[edit] Other

* The colourful waterfront Market

* The paper lanterns and candles floating down the river in the evening.

* The Hoi An Orphanage is located right next to the Roman Catholic church. A British non-profit organisation, called the Kianh Foundation,[1]works permanently at the Orphanage to improve the children’s health, education and quality of life.

[edit] Do

* Cua Dai Beach A place to unwind a few kilometers away from the town centre. A taxi from the town centre to Cua Dai Beach costs around US$3. It's also possible to cycle there, which gives you a good view of the rice farms along the way. Along the beach are a number of mini restaurants selling seafood and drinks. They also provide deck chairs and tables right on the beach. There are a number of upmarket resort hotels in the area.

[edit] Events

* Full Moon Festival

[edit] Buy
Lantern shop
Lantern shop

Made-to-measure shirts, blouses, dresses, suits etc. from the renowned tailors. When last counted in 2002, there were 140 shops in the city and the number is now well over 400. Be careful who you choose to manufacture your clothes. As a rule of thumb, give all tailors 2 days advance to prepare your garment and keep going back until you get your clothes right!!

* Cloth Market, located next to the Central Market and looks like a cloth warehouse. Inside are many small tailor stalls that are generally cheaper and more reliable than shops elsewhere. Orders usually take a day or two.

* Yaly, Tran Phu Street. They have a great and extensive range of fabrics to choose from and the staff are very attentive and extremely patient. Ignore the fixed price claim! Discounts can be given for multiple purchases.

Hoi An also has a good selection of Vietnamese art, both modern and traditional, serious and kitschy. Galleries can be found all over town but Nguyen Thi Minh Khai St, just across the Japanese Bridge, has the heaviest concentration.
[edit] Eat

Food in Hoi An is, even by high Vietnamese standards, cheap and tasty. In addition to the usual suspects, there are three dishes that Hoi An is particularly famous for:

* Cao lầu, a dish of rice noodles which are not quite as slippery as pho and a bit closer in texture to pasta. The secret is the water used to make it, and authentic cao lau uses only water from a special well in the city. The noodles are topped with slices of roast pork, dough fritters, and this being Vietnam, lots of fresh herbs and veggies.

* White rose (banh bao vac), a type of shrimp dumpling made from translucent white dough bunched up to look like a rose.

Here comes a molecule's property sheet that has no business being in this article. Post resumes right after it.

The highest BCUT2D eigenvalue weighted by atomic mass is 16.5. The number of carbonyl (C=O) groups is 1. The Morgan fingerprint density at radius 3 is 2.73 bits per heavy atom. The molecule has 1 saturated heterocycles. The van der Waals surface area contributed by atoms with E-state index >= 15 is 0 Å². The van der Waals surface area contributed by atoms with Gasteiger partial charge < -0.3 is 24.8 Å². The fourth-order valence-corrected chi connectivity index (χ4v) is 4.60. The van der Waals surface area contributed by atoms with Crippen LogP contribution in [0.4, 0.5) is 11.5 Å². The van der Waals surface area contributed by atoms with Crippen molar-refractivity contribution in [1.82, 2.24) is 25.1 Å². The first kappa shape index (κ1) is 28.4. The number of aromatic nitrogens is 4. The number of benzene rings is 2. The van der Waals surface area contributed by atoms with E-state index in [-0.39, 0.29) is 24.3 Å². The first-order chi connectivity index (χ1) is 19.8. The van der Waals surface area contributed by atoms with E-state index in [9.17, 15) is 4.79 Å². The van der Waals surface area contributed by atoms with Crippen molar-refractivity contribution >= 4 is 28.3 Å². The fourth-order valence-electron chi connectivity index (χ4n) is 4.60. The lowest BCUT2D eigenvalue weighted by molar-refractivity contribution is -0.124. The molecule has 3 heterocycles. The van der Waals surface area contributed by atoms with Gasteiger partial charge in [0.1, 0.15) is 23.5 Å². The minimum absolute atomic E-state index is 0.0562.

* Wantan dumplings, essentially the same as the Chinese kind, served up in soup or deep-fried.

[edit] Budget

Prices in the very center of Hoi An are generally a little inflated by the tourist trade - cross the bridge over to An Hoi island for a selection of basic but cheap eateries.

* Hoai River, 44 Nguyen Thai Hoc. Terrific food, but long waits.

* Thanh Phuong, 56 Cong Dong (An Hoi island, just across bridge). Cheap and cheerful local eats. A steaming seafood hotpot for two and a large beer will set you back US$3.

* Trung Bac, 87 Tran Phu. 100 years of cao lau and still going strong. A bowl of chewy noodles and lots of veggies will set you back all of 8000 dong.

* White Rose, 51 Hai Ba Trung. The shop that actually makes most of the "white rose" dumplings served all around town. 15,000 dong per serve, and if you ask nicely they'll let you try to make them yourself. Open from 7AM until they run out, usually in the afternoon.

* Cafe Bobo, 18 Le Loi. Popular and reasonably-priced place. The frappucino-style mocha shakes are great.

[edit] Splash out
Gỏi cuốn fresh spring rolls and cao lầu noodles at Brother's Cafe
Gỏi cuốn fresh spring rolls and cao lầu noodles at Brother's Cafe

* Brother's Cafe, 27 Phan Boi Chau, [2]. Open daily for lunch and dinner. Probably Hoi An's nicest restaurant, with a lush landscaped garden in a wonderful riverside French colonial house. The fresh spring rolls (chả giò) are excellent — and priced to match at US$4.50 a plate. The 6-course $16 set meal for two is good value though.

* Cafe des Amies, on the main street next to the river - a couple of minutes away from the chinese bridge.

Do not miss this culinary experience. The main chef and owner, Mr Kim, cooks award winning food (Vietnamese, not French as the name might suggest) - he's also an interesting guy to talk to after your meal. For something like $5/6 you get a 5 or 6 course meal. It's a set menu each night, where you chose between seafood, meat or vegetarian; but beyond that it's a nice surprise to see what turns up at your table. They will provide you with stunning food, intereting background music, and excellent service. If you think this is a little over-enthusiatic for a restaurant, ask to read the guest book they keep with comments from all the customers. If you're backpacking on a budget a $6 meal seems a little extravagant (!) but it is well worth it - an excellent evening was had, and i recall it as one of the best meals i've ever had. The meals cooked are different every day, so it's tempting simply to return every evening...